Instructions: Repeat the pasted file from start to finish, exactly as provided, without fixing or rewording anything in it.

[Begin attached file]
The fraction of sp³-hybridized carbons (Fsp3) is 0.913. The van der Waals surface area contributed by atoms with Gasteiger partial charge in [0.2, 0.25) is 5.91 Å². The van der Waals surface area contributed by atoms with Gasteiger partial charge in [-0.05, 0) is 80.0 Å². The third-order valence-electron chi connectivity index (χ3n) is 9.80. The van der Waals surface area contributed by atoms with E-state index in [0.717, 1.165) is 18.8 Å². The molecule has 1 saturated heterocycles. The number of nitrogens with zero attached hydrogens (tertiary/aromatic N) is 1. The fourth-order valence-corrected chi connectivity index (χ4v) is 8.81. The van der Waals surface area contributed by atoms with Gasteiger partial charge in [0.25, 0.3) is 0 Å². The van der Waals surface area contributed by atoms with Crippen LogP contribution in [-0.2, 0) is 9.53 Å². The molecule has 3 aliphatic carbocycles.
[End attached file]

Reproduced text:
The fraction of sp³-hybridized carbons (Fsp3) is 0.913. The van der Waals surface area contributed by atoms with Gasteiger partial charge in [0.2, 0.25) is 5.91 Å². The van der Waals surface area contributed by atoms with Gasteiger partial charge in [-0.05, 0) is 80.0 Å². The third-order valence-electron chi connectivity index (χ3n) is 9.80. The van der Waals surface area contributed by atoms with E-state index in [0.717, 1.165) is 18.8 Å². The molecule has 1 saturated heterocycles. The number of nitrogens with zero attached hydrogens (tertiary/aromatic N) is 1. The fourth-order valence-corrected chi connectivity index (χ4v) is 8.81. The van der Waals surface area contributed by atoms with Gasteiger partial charge in [0.25, 0.3) is 0 Å². The van der Waals surface area contributed by atoms with Crippen LogP contribution in [-0.2, 0) is 9.53 Å². The molecule has 3 aliphatic carbocycles.